Tracing the start of COVID-19 in GA

At a time when COVID-19 appears to be receding in much of Georgia, it’s worth revisiting the start of the pandemic in early 2020. Emory virologist Anne Piantadosi and colleagues have a paper in Viral Evolution on the earliest SARS-CoV-2 genetic sequences detected in Georgia. Analyzing relationships between those virus sequences and samples from other states and countries can give us an idea about where the first COVID-19 infections in Georgia came from. We can draw Read more

Reddit as window into opioid withdrawal strategies

Drug abuse researchers are using the social media site Reddit as a window into the experiences of people living with opioid addiction. Abeed Sarker in Emory's Department of Biomedical Informatics has a paper in Clinical Toxicology focusing on the phenomenon of “precipitated withdrawal,” in collaboration with emergency medicine specialists from Penn, Rutgers and Mt Sinai. Precipitated withdrawal is a more intense form of withdrawal that can occur when someone who was using opioids starts medication-assisted treatment Read more

CROI: HIV cure report and ongoing research

The big news out of CROI (Conference on Retroviruses and Opportunistic Infections) was a report of a third person being cured of HIV infection, this time using umbilical cord blood for a hematopoetic stem cell transplant. Emory’s Carlos del Rio gave a nice overview of the achievement for NPR this morning. As del Rio explains, the field of HIV cure research took off over the last decade after Timothy Brown, known as “the Berlin patient,” Read more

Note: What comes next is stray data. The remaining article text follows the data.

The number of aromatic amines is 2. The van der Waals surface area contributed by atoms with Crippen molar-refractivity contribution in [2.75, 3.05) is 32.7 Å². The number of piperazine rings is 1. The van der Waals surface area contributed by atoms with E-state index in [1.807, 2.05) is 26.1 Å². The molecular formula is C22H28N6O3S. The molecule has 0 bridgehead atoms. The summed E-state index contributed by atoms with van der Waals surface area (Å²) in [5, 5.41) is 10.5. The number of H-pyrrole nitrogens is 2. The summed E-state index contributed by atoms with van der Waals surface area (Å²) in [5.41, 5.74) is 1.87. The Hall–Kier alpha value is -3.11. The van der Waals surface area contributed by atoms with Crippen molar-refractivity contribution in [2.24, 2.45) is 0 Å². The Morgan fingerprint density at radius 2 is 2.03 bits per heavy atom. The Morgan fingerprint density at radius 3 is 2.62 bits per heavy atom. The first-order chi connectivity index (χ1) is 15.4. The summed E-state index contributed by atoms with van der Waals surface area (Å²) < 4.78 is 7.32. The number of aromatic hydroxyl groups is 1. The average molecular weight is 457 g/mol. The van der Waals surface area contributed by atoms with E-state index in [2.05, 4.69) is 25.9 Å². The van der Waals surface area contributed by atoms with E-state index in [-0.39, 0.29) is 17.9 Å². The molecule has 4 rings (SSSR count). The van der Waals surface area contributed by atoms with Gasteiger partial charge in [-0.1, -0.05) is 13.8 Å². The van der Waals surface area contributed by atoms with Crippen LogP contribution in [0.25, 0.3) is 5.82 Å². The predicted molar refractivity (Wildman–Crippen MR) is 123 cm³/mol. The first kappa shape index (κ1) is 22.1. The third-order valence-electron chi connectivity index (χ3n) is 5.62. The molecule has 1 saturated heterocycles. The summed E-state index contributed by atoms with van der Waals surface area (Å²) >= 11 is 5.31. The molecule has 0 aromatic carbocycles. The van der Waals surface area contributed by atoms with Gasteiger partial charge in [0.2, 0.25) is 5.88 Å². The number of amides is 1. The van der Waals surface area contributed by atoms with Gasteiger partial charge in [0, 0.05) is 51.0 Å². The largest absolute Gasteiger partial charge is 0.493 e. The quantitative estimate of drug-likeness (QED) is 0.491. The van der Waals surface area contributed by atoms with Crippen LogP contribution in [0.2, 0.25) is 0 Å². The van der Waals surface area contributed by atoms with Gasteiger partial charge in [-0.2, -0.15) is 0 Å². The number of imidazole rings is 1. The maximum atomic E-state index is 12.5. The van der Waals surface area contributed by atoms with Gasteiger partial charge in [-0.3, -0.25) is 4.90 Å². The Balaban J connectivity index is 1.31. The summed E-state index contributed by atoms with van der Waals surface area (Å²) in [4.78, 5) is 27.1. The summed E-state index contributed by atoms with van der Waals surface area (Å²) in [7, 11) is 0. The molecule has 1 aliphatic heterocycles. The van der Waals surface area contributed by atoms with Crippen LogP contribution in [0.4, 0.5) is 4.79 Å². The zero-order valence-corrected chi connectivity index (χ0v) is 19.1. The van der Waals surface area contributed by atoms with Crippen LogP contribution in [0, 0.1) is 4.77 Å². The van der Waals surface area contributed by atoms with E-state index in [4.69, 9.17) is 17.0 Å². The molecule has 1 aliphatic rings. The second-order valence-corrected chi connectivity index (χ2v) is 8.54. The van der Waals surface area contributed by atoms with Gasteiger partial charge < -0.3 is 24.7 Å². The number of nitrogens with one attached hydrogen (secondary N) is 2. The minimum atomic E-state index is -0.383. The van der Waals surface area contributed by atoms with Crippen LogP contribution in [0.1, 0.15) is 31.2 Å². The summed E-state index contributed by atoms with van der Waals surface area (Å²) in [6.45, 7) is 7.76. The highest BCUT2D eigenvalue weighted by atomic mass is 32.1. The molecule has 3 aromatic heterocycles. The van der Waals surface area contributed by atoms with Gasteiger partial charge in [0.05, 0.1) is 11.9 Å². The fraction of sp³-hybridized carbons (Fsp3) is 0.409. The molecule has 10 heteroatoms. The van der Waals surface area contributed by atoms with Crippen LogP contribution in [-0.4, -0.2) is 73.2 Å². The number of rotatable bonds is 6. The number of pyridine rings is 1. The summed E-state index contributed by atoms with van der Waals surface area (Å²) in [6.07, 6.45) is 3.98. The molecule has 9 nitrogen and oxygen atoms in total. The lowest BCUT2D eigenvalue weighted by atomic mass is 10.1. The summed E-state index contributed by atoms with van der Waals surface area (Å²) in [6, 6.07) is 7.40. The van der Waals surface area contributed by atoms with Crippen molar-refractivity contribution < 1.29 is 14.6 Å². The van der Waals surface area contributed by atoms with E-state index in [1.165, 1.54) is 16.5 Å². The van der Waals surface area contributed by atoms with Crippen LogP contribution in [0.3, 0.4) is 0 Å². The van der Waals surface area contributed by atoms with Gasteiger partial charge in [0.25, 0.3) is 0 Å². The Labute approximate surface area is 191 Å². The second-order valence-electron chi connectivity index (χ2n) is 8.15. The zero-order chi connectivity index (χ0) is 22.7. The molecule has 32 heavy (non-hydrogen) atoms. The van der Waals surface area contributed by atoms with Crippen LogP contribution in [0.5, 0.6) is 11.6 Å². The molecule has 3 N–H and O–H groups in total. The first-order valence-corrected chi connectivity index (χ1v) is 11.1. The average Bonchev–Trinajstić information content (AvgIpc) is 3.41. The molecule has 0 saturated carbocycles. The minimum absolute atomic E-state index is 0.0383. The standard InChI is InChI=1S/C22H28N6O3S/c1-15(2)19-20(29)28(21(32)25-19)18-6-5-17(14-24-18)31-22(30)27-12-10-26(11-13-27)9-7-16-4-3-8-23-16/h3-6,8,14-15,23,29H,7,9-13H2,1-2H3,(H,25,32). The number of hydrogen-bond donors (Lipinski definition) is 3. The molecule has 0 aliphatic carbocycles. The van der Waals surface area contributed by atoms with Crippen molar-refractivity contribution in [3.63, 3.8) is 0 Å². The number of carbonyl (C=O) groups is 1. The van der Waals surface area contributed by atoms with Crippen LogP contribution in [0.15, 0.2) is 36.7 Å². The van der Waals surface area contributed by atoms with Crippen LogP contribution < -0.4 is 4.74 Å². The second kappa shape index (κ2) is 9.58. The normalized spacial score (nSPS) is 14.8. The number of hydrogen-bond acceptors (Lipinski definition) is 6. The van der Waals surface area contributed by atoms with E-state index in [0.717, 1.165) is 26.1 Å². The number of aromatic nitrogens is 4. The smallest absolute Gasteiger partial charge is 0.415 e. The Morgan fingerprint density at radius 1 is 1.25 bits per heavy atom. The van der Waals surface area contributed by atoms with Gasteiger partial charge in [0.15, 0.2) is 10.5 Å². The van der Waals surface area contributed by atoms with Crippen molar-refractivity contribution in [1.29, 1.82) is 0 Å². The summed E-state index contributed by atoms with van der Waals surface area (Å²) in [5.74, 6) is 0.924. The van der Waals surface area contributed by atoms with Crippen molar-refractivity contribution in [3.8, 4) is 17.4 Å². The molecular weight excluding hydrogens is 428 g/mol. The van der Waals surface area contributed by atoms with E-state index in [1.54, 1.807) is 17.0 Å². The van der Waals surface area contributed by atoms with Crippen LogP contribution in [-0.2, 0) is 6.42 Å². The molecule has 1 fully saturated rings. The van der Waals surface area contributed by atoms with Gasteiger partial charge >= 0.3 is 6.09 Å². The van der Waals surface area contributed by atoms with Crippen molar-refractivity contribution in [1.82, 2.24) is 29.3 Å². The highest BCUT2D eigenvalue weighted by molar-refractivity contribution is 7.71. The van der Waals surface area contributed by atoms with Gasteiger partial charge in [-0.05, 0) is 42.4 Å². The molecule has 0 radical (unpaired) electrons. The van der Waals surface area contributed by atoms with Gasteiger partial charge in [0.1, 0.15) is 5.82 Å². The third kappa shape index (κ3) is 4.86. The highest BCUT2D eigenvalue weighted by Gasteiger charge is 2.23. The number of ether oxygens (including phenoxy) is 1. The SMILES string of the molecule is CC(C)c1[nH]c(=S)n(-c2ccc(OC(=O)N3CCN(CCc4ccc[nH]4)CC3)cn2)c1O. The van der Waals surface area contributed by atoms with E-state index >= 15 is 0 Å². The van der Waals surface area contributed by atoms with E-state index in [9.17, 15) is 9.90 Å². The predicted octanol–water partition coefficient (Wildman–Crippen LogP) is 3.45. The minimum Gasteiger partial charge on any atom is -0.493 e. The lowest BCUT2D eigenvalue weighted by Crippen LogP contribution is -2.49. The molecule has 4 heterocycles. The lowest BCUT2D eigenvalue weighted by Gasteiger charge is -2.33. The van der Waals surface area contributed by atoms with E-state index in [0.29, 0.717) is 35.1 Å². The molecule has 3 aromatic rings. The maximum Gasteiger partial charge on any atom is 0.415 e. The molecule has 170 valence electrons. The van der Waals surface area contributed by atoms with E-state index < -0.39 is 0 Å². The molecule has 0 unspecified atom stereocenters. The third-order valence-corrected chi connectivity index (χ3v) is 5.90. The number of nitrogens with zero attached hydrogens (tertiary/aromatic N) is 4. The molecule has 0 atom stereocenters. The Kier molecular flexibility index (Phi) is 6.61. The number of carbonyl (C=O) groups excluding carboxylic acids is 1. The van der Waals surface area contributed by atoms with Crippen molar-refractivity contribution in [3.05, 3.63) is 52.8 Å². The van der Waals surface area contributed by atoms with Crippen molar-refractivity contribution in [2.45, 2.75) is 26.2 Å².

George Painter

Molecular picture of how antiviral drug molnupiravir works

Scientists at the Max Planck Institute for Biophysical Chemistry in Germany have generated a structure showing how the antiviral drug molnupiravir drug works.

Molnupiravir was originally discovered by Emory’s non-profit drug development company DRIVE, and is now being developed by Merck. The drug, previously known as EIDD-2801, can be provided as a pill in an outpatient setting – potentially a step up in ease of distribution and convenience.

Molnupiravir is currently in clinical trials for non-hospitalized people with COVID-19 and at least one risk factor; results are expected later in the fall of 2021. Merck also recently began a prevention study for adults who live with a currently infected person. Previous small-scale studies conducted by Merck’s partner Ridgeback Biotherapeutics showed that the drug is safe and can reduce viral levels to undetectable in non-hospitalized people within five days.

The structure shows how the active form of molnupiravir interacts with the enzyme that makes new copies of the SARS-CoV-2 genome (RNA-dependent RNA polymerase). Incorporation of the active form of the drug into the RNA genome leads to mutations – so many that the virus can’t generate enough accurate copies of itself. Molnupiravir is likely to work in a similar way when deployed against other viruses such as influenza.

The cryo EM (cryo-electron microscopy) structure comes from Patrick Cramer’s group in Göttingen, along with chemists at the University of Würzburg, and was published in Nature Structural & Molecular Biology. Last year, Cramer’s group also generated a structure of the replicating viral RNA polymerase. The video below comes courtesy of the Max Planck Institute and Cramer’s lab.

The animation shows how the RNA-like building blocks of molnupiravir (M, yellow) form atypical pairings with adenine (A) and guanine (G) in the viral RNA. This leads to mutations in the viral RNA, interfering with efficient replication of SARS-CoV-2.
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